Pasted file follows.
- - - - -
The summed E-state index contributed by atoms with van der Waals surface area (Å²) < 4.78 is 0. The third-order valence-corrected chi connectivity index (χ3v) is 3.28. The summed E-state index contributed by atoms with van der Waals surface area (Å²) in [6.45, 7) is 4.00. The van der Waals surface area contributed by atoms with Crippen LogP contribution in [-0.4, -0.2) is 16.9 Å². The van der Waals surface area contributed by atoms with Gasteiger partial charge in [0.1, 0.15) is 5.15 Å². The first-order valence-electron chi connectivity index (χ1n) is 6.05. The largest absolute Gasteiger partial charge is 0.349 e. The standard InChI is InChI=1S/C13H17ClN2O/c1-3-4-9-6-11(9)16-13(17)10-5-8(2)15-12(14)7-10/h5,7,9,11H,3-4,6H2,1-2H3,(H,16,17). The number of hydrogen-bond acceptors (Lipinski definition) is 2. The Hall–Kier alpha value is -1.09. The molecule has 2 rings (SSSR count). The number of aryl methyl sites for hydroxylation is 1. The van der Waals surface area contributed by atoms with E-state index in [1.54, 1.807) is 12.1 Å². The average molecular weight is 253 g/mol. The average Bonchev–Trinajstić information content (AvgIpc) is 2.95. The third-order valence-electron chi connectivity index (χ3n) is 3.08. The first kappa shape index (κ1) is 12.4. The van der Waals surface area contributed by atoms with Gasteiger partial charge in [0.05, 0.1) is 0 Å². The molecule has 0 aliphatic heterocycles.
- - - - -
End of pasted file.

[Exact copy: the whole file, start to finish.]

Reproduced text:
The summed E-state index contributed by atoms with van der Waals surface area (Å²) < 4.78 is 0. The third-order valence-corrected chi connectivity index (χ3v) is 3.28. The summed E-state index contributed by atoms with van der Waals surface area (Å²) in [6.45, 7) is 4.00. The van der Waals surface area contributed by atoms with Crippen LogP contribution in [-0.4, -0.2) is 16.9 Å². The van der Waals surface area contributed by atoms with Gasteiger partial charge in [0.1, 0.15) is 5.15 Å². The first-order valence-electron chi connectivity index (χ1n) is 6.05. The largest absolute Gasteiger partial charge is 0.349 e. The standard InChI is InChI=1S/C13H17ClN2O/c1-3-4-9-6-11(9)16-13(17)10-5-8(2)15-12(14)7-10/h5,7,9,11H,3-4,6H2,1-2H3,(H,16,17). The number of hydrogen-bond acceptors (Lipinski definition) is 2. The Hall–Kier alpha value is -1.09. The molecule has 2 rings (SSSR count). The number of aryl methyl sites for hydroxylation is 1. The van der Waals surface area contributed by atoms with E-state index in [1.54, 1.807) is 12.1 Å². The average molecular weight is 253 g/mol. The average Bonchev–Trinajstić information content (AvgIpc) is 2.95. The third-order valence-electron chi connectivity index (χ3n) is 3.08. The first kappa shape index (κ1) is 12.4. The van der Waals surface area contributed by atoms with Gasteiger partial charge in [0.05, 0.1) is 0 Å². The molecule has 0 aliphatic heterocycles.